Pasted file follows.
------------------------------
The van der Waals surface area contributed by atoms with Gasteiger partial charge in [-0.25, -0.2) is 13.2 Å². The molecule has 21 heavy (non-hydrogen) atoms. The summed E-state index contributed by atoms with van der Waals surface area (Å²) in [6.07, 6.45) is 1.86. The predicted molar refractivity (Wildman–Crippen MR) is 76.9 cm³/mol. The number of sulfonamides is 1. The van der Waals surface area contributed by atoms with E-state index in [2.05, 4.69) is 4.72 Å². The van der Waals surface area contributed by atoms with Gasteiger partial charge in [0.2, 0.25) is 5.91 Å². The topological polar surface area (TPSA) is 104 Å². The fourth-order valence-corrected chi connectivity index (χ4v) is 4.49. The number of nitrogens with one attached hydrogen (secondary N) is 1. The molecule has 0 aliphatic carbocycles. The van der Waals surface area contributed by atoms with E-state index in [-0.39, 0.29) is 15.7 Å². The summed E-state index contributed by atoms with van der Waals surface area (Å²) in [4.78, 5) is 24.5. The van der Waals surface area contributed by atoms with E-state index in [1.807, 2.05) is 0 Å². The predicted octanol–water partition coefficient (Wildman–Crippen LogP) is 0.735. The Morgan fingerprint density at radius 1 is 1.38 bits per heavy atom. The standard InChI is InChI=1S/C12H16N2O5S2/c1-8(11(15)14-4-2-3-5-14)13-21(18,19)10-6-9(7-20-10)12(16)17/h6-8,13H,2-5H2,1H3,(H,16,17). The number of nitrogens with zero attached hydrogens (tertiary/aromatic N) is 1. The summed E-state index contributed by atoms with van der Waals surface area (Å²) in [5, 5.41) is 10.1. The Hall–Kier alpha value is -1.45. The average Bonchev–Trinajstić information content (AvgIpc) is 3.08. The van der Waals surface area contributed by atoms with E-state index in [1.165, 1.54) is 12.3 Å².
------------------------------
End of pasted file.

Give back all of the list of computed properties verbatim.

The van der Waals surface area contributed by atoms with Gasteiger partial charge in [-0.25, -0.2) is 13.2 Å². The molecule has 21 heavy (non-hydrogen) atoms. The summed E-state index contributed by atoms with van der Waals surface area (Å²) in [6.07, 6.45) is 1.86. The predicted molar refractivity (Wildman–Crippen MR) is 76.9 cm³/mol. The number of sulfonamides is 1. The van der Waals surface area contributed by atoms with E-state index in [2.05, 4.69) is 4.72 Å². The van der Waals surface area contributed by atoms with Gasteiger partial charge in [0.2, 0.25) is 5.91 Å². The topological polar surface area (TPSA) is 104 Å². The fourth-order valence-corrected chi connectivity index (χ4v) is 4.49. The number of nitrogens with one attached hydrogen (secondary N) is 1. The molecule has 0 aliphatic carbocycles. The van der Waals surface area contributed by atoms with E-state index in [-0.39, 0.29) is 15.7 Å². The summed E-state index contributed by atoms with van der Waals surface area (Å²) in [4.78, 5) is 24.5. The van der Waals surface area contributed by atoms with E-state index in [1.807, 2.05) is 0 Å². The predicted octanol–water partition coefficient (Wildman–Crippen LogP) is 0.735. The Morgan fingerprint density at radius 1 is 1.38 bits per heavy atom. The standard InChI is InChI=1S/C12H16N2O5S2/c1-8(11(15)14-4-2-3-5-14)13-21(18,19)10-6-9(7-20-10)12(16)17/h6-8,13H,2-5H2,1H3,(H,16,17). The number of nitrogens with zero attached hydrogens (tertiary/aromatic N) is 1. The summed E-state index contributed by atoms with van der Waals surface area (Å²) in [5, 5.41) is 10.1. The Hall–Kier alpha value is -1.45. The average Bonchev–Trinajstić information content (AvgIpc) is 3.08. The van der Waals surface area contributed by atoms with E-state index in [1.165, 1.54) is 12.3 Å².